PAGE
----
Skip to Main Content
Have library access? Log in through your library
The Question of Nationalities and Social Democracy

The Question of Nationalities and Social Democracy

OTTO BAUER
Ephraim J. Nimni Volume Editor
Translated by Joseph O’Donnell
Foreword by Heinz Fischer
Copyright Date: 2000
Edition: NED - New edition
Pages: 344
https://www.jstor.org/stable/10.5749/j.cttttc36
  • Cite this Item
  • Book Info
    The Question of Nationalities and Social Democracy
    Book Description:

    Until now, The Question of Nationalities and Social Democracy was the only remaining work of classical Marxism not fully translated into English. First published in German in 1907, this seminal text has been cited in countless discussions of nationalism, from the writings of Lenin to Benedict Anderson’s Imagined Communities.

    eISBN: 978-0-8166-8985-9
    Subjects: Political Science

Table of Contents

Export Selected Citations Export to NoodleTools Export to RefWorks Export to EasyBib Export a RIS file (For EndNote, ProCite, Reference Manager, Zotero, Mendeley...) Export a Text file (For BibTex)
  1. Front Matter
    (pp. i-vi)
  2. Table of Contents
    (pp. vii-viii)
  3. Foreword
    (pp. ix-xii)
    Heinz Fischer

    In the first half of the twentieth century, Austrian Social Democracy produced two figures who achieved a significance that extended well beyond the borders of their own country: Karl Renner and Otto Bauer. Born on 5 September 1881 in Vienna, Otto Bauer was often regarded as Renner’s adversary within the Social Democratic movement, as indeed he was—at least on certain issues—above all during the period from 1920 to 1933.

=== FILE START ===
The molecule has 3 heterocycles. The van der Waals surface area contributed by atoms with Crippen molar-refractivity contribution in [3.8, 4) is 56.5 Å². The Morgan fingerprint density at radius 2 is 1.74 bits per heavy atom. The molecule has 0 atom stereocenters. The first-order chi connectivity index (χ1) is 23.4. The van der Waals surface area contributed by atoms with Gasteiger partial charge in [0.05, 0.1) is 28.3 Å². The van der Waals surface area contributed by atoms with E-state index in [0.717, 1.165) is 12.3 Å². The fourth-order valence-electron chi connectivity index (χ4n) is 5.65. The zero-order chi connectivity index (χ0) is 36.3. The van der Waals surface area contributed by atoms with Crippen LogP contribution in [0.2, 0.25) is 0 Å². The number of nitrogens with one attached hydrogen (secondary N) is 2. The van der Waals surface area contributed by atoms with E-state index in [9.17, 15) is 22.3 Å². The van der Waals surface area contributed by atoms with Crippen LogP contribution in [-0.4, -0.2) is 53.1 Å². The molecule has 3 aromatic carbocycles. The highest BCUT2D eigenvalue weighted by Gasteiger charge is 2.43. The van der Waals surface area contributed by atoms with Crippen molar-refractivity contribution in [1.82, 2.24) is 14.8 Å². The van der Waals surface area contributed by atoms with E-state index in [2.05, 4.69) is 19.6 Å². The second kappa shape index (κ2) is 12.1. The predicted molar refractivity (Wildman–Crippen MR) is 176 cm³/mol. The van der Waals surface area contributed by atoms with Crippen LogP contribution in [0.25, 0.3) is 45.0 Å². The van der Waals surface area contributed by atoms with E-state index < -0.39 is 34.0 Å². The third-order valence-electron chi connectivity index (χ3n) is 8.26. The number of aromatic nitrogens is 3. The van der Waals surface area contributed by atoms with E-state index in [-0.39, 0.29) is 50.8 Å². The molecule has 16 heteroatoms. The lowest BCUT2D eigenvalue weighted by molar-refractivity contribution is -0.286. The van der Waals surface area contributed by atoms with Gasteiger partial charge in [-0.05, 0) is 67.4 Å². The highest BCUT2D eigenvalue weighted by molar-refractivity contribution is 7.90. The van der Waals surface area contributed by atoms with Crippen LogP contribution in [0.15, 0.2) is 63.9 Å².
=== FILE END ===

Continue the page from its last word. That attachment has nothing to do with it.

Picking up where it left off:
Although born into a solidly middle-class family, Otto Bauer became acquainted with the thought and the leading figures of Social Democracy and Austro-Marxism while still in his youth. Following...

  4. Translator’s Note
    (pp. xiii-xiv)
    Joseph O’Donnell
  5. Introduction for the English-Reading Audience
    (pp. xv-xlvi)
    Ephraim J. Nimni

    In the introduction to his important bookMulticultural Citizenship,Will Kymlicka argues that ethnic and cultural diversity is the norm for most contemporary states. This diversity, Kymlicka contends, gives rise to some important and potentially divisive questions related to issues such as language rights, regional autonomy, political representation, educational curricula, land claims, and, last but not least, immigration and citizenship.¹ Although Kymlicka is aware of the historical dimensions of ethnic diversity, other “postnational” writers with short memories argue instead that the internationalization of labor markets, decolonization, and expansion of the discourse of human rights that have occurred since World War...

  6. Acknowledgments
    (pp. xlvii-2)
    Ephraim J. Nimni
  7. Preface to the First Edition
    (pp. 3-4)
  8. Preface to the Second Edition
    (pp. 5-18)
  9. 1. The Nation
    (pp. 19-138)

    Until now scholars have almost entirely left the nation to poets, newspaper columnists, and speakers at public gatherings, in the parliament and the alehouse. In an era of great national struggles we barely have the beginnings of a satisfactory theory of the essence of the nation. And yet we are in need of such a theory. After all, we are all affected by national ideology, by national romanticism; few of us would be able even to say the word “German” without its resonating with a peculiar emotional overtone. Anyone seeking to understand national ideology or to criticize it cannot avoid...

  10. 2. The Nation-State
    (pp. 139-156)

    The state of the Middle Ages was founded on the feudal system. The vassal was under obligation to his lord to provide military service and to attend the latter’s court; in return, he was granted land in the form of a fief. The medieval state was based on this relationship, which was, according to customary right, hereditary in the case of both parties. The German king was the overlord of the princes, who were in turn the overlords of the other barons. Thus, it was the king who summoned the princes, the prince who summoned the barons to arms and...